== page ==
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The Crumbs Under the Table

Notes & Transcripts

Introduction

This passage about the Canaanite woman and the way Jesus seems to treat her has been the source of many a discussion. Some are even offended at Jesus over this. Others try to smooth over what Jesus said and try to make it easier to understand. Why did Jesus seem to be so dismissive of a Gentile woman. Let us see.

Exposition of the Text

When we look at this passage in its context in Matthew, we should note that it immediately follows a confrontation Jesus had had with the Pharisees. The disciples had reported to Jesus that the Pharisees had taken great offense to Jesus’ teaching. Jesus had responded by saying that they were the blind leading other blind men into the ditch. He also said that the Pharisees were not His people but a weed in the garden which was to be plucked up. He then went on to explain to the disciples the parable which had offended the Pharisees that ritual defilement came from the inside and not the outside.

Immediately after the confrontation with the Pharisees, he departed for Sidon. Sidon was quite a distance in Gentile country. Did Jesus and his disciples resort there to escape from the Pharisees? This would at first seem like a good question to ask, except we read in the Gospels that Jesus was totally in control of the situation. But like Elijah who departed to Israel after offending King Ahab, Jesus too resorts to the city of Sidon in Lebanon. The account in the Gospel of Mark says that Jesus entered a house there. An interesting question is whether this was a Gentile house like the house of the widow who took care of Elijah in 1 Kings 17. If Jesus entered into a Gentile house, then it would be a slap in the face to the Pharisees interpretation of clean and unclean.

Matthew does not mention the house, but it is interesting to note that he uses the word “Canaanite” to describe the woman. This is the only time in the New Testament where “Canaanite” appears. This should provide us a clear link to the history of the Old Testament. In the Old Testament, we learn of a Canaanite prostitute named Rahab in Joshua 2. She was to be exterminated with the rest of her nation. As a prostitute, she was the unclean of the unclean. But she demonstrated her faith in Yahweh by sheltering the spies and was heard when she pled for mercy. Her faith saved her, and she was added to the people of Israelite. And Matthew’s genealogy at the beginning of the gospel mentions her by name in the genealogy of Jesus.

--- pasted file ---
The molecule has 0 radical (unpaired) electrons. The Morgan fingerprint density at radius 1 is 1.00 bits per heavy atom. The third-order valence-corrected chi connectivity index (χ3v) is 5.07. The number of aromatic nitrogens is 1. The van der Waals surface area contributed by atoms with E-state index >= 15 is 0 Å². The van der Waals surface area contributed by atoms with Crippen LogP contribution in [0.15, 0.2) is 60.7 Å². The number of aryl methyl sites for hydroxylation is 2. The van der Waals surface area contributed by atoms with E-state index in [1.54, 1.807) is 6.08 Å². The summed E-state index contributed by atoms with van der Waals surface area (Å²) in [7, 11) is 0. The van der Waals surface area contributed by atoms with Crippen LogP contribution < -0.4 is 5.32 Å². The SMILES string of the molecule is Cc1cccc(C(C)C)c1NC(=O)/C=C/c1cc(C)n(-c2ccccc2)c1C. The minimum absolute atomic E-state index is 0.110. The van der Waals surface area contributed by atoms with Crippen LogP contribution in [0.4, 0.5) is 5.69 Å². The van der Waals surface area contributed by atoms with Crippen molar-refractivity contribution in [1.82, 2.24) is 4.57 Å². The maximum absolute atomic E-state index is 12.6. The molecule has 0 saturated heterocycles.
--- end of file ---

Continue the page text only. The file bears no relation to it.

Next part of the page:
The link to Elijah has also been mentioned. Jesus in his home synagogue greatly offended his former Jewish neighbors there as well by mentioning the Gentile widow who cared for Elijah at Zarapath in the region of Sidon as well as the Shumanite woman who cared for Elisha. So there was precedent in the Old Testament for that which Jesus was about to do,

Jesus was traveling with his disciples on the road when a woman came up from behind them pleading for Jesus to have mercy. She calls Him the Son of David. Even in this remote region, the fame of Jesus had spread. This cursed Canaanite woman believed that Jesus could help her daughter who was being tormented by an aggressively evil demon. The text says that she repeated this request to the point of annoyance. The disciples wanted shed of her and asked Jesus to dismiss her. They essentially took the position of the unjust judge who rendered a favorable verdict to a persistent woman. This of course is not a proper attitude to have. The disciples did not care for the woman. If it took healing to get rid of her crying, sobeit. If He didn’t heal her, that was fine also.